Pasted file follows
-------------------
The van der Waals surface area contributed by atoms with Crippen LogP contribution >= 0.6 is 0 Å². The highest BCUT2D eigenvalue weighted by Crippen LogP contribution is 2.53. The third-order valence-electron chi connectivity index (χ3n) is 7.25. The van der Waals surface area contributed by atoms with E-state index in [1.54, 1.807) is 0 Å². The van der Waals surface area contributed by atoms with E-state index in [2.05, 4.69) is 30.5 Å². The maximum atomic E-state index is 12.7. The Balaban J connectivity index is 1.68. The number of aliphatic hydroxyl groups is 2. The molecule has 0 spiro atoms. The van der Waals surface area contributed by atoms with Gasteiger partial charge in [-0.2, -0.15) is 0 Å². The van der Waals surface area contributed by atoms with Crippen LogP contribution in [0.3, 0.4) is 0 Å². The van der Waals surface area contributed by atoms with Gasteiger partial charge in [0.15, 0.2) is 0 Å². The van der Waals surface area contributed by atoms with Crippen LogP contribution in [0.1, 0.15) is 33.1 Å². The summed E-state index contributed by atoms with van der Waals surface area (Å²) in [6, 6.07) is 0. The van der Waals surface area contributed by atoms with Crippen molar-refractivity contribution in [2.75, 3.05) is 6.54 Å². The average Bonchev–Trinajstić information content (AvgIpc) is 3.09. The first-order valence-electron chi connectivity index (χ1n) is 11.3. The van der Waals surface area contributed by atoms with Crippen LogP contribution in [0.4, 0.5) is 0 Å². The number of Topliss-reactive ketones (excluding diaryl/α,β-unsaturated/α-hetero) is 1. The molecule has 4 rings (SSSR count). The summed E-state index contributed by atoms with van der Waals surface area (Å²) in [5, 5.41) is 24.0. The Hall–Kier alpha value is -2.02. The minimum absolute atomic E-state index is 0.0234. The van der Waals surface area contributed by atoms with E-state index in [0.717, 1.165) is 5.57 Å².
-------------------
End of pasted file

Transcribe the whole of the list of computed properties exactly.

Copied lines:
The van der Waals surface area contributed by atoms with Crippen LogP contribution >= 0.6 is 0 Å². The highest BCUT2D eigenvalue weighted by Crippen LogP contribution is 2.53. The third-order valence-electron chi connectivity index (χ3n) is 7.25. The van der Waals surface area contributed by atoms with E-state index in [1.54, 1.807) is 0 Å². The van der Waals surface area contributed by atoms with E-state index in [2.05, 4.69) is 30.5 Å². The maximum atomic E-state index is 12.7. The Balaban J connectivity index is 1.68. The number of aliphatic hydroxyl groups is 2. The molecule has 0 spiro atoms. The van der Waals surface area contributed by atoms with Gasteiger partial charge in [-0.2, -0.15) is 0 Å². The van der Waals surface area contributed by atoms with Crippen LogP contribution in [0.3, 0.4) is 0 Å². The van der Waals surface area contributed by atoms with Gasteiger partial charge in [0.15, 0.2) is 0 Å². The van der Waals surface area contributed by atoms with Crippen LogP contribution in [0.1, 0.15) is 33.1 Å². The summed E-state index contributed by atoms with van der Waals surface area (Å²) in [6, 6.07) is 0. The van der Waals surface area contributed by atoms with Crippen molar-refractivity contribution in [2.75, 3.05) is 6.54 Å². The average Bonchev–Trinajstić information content (AvgIpc) is 3.09. The first-order valence-electron chi connectivity index (χ1n) is 11.3. The van der Waals surface area contributed by atoms with Crippen LogP contribution in [0.4, 0.5) is 0 Å². The number of Topliss-reactive ketones (excluding diaryl/α,β-unsaturated/α-hetero) is 1. The molecule has 4 rings (SSSR count). The summed E-state index contributed by atoms with van der Waals surface area (Å²) in [5, 5.41) is 24.0. The Hall–Kier alpha value is -2.02. The minimum absolute atomic E-state index is 0.0234. The van der Waals surface area contributed by atoms with E-state index in [0.717, 1.165) is 5.57 Å².